Now there are probably lots of non-LDS people I’ve met who will go. Why? Because they DO live up to the entirety of the knowledge they’ve been given. Sure they drink, smoke, curse, etc… but they never covenanted NOT to… I think by living 100% up to their beliefs that they will largely do better than us who just casually accept that we won’t. So maybe I have met people I think will go to the CK, but I am not an accurate enough judge to say which ones they might be… to distinguish them out at all.

  37. jaxjensen,
    What you describe makes missionary work actually harmful to people. They would be better off without knowledge of the gospel.

  38. jaxjensen says:

    John… You’ve never thought to yourself, “with only a 30% retention rate we’re just baptizing people to keep commitments they aren’t remotely likely to keep.” ?? I have, but still, it is their choice to keep them or not. Just as it is ours, and we choose not to.

  39. Time to repent must include the next life, else why have the theology that people can be brought out of Spirit Prison/Hell into Paradise? We talk often of the work that will be/is being done on the “other side”.

    It seems more when the scripture talks of “this life” it means the lifetime of this Earth, which includes the millennial reign.

  40. Just as the physical act alone of baptism will not save someone if it doesn’t come with true conversion, I doubt that the physical act of baptism will condemn anyone because they have made covenants if it didn’t come with true conversion. Ordinances like baptism are real and powerful, but they’re not magic. They ratify spiritual commitments, but without the spiritual commitment having been made they’re just dead works. And just as dead works can’t save, I don’t believe dead works can effectively invoke a higher condemnation. Sure, a person that has actually experienced true conversion and then falls from grace may have a higher condemnation, but a person that was never truly converted? I doubt it.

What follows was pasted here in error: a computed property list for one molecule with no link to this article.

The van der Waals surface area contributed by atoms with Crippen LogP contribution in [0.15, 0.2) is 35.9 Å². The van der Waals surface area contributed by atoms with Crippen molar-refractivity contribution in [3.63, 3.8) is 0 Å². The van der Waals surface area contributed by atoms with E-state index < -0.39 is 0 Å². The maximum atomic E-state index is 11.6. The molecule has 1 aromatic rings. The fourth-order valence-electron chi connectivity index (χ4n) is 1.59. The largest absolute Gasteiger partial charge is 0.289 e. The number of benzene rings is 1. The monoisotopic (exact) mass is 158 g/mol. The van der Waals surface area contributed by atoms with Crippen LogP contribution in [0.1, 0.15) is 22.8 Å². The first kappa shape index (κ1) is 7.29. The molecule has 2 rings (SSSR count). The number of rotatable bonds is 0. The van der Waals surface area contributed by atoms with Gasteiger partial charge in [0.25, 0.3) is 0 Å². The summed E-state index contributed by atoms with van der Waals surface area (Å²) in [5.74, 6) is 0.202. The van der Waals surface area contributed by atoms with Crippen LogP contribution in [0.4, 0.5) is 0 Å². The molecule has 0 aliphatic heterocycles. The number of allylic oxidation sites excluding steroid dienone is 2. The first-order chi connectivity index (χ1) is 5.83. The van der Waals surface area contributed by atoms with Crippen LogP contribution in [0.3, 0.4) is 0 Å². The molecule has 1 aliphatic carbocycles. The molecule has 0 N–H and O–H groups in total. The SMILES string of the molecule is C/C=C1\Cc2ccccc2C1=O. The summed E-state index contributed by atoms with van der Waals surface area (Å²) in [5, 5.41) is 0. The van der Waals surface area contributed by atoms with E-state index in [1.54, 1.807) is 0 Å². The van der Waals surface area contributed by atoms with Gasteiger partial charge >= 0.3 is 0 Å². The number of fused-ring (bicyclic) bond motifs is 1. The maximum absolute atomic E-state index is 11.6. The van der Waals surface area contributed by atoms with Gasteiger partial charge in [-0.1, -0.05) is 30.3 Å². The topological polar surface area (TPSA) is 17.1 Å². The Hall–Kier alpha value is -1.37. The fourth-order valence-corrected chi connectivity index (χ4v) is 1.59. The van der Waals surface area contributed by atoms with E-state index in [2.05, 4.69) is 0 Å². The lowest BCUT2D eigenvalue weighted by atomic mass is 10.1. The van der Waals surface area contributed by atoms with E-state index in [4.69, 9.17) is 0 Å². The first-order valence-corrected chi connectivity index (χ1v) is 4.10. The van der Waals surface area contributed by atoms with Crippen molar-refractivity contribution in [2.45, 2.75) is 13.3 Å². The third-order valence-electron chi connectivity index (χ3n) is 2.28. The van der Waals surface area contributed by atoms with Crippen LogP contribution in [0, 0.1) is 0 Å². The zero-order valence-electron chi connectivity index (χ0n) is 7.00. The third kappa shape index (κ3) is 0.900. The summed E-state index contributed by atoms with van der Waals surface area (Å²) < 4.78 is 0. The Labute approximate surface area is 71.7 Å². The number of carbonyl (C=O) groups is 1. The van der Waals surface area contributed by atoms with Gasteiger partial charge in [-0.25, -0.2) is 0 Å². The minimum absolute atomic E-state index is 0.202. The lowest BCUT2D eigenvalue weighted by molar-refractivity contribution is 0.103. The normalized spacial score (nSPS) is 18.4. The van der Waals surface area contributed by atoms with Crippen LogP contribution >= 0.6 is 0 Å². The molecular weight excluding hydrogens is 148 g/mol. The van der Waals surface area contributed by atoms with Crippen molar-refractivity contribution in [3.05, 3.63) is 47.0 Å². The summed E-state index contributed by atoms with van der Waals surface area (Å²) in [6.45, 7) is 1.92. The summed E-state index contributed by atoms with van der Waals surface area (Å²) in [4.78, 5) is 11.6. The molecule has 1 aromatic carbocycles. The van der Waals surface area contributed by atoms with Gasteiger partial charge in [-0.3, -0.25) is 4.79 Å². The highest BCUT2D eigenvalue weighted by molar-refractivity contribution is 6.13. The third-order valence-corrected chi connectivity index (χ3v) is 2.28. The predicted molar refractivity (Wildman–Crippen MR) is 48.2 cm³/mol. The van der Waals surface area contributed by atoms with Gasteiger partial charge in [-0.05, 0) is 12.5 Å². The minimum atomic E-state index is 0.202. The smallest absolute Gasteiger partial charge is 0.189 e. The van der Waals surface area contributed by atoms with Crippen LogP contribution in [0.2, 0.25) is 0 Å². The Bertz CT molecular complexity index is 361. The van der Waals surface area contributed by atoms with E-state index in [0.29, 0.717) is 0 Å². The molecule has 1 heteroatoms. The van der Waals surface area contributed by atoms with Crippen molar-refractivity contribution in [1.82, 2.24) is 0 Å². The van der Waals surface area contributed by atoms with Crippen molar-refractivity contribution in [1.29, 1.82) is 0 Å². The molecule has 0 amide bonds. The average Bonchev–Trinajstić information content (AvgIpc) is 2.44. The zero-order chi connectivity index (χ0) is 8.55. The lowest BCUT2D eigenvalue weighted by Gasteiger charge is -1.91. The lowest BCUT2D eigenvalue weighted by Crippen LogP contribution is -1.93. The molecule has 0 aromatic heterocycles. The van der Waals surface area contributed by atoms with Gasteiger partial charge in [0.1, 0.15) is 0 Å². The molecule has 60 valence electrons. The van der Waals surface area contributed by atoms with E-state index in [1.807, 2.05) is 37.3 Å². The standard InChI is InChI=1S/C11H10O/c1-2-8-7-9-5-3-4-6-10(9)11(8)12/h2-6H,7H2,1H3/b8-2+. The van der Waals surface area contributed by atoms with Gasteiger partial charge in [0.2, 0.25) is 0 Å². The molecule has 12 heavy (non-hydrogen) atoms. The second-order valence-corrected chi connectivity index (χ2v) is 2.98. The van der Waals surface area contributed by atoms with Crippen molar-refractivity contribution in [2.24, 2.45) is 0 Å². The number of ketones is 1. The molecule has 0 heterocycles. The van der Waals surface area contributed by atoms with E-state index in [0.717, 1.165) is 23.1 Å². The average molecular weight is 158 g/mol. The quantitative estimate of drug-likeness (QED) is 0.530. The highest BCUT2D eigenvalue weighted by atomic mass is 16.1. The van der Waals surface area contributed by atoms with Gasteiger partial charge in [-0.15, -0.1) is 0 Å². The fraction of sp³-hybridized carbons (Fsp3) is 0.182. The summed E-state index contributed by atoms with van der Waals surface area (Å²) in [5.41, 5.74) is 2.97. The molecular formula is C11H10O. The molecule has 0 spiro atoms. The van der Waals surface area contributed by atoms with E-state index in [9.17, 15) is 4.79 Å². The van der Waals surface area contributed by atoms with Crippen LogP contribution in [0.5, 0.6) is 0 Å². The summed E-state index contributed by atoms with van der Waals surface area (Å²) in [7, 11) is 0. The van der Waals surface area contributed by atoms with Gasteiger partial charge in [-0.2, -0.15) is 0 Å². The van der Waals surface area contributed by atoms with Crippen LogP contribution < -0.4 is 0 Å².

41. I think the idea of covenants as contracts is fundamentally wrong. God doesn’t need to make agreements with us, and any agreement with us does not bind him in any way that he would be unwilling to bless us absent the agreement. The agreement would never change God’s actions. His goal is to help us get to exaltation, and if there is utility in our covenants, it is that they help US to feel more focused or committed. I think they are largely symbolic and mostly only important in the degree to which they help us to move forward. I don’t think anyone gets into–or gets excluded from–heaven because of deals or commitments, but rather on actions and intentions.

    Like many others, I think that there is always room for progression within and between degrees of glory. I tend to think of heaven as a long series of training courses before we get our world-building/governing permit. Demonstrating competence–and compassion and love and so forth–in each area moves us forward. Maybe there are Level 1, Level 2, and Level 3 (and 3a, 3b, 3c) certifications, but there are innumerable points of progression within each of those.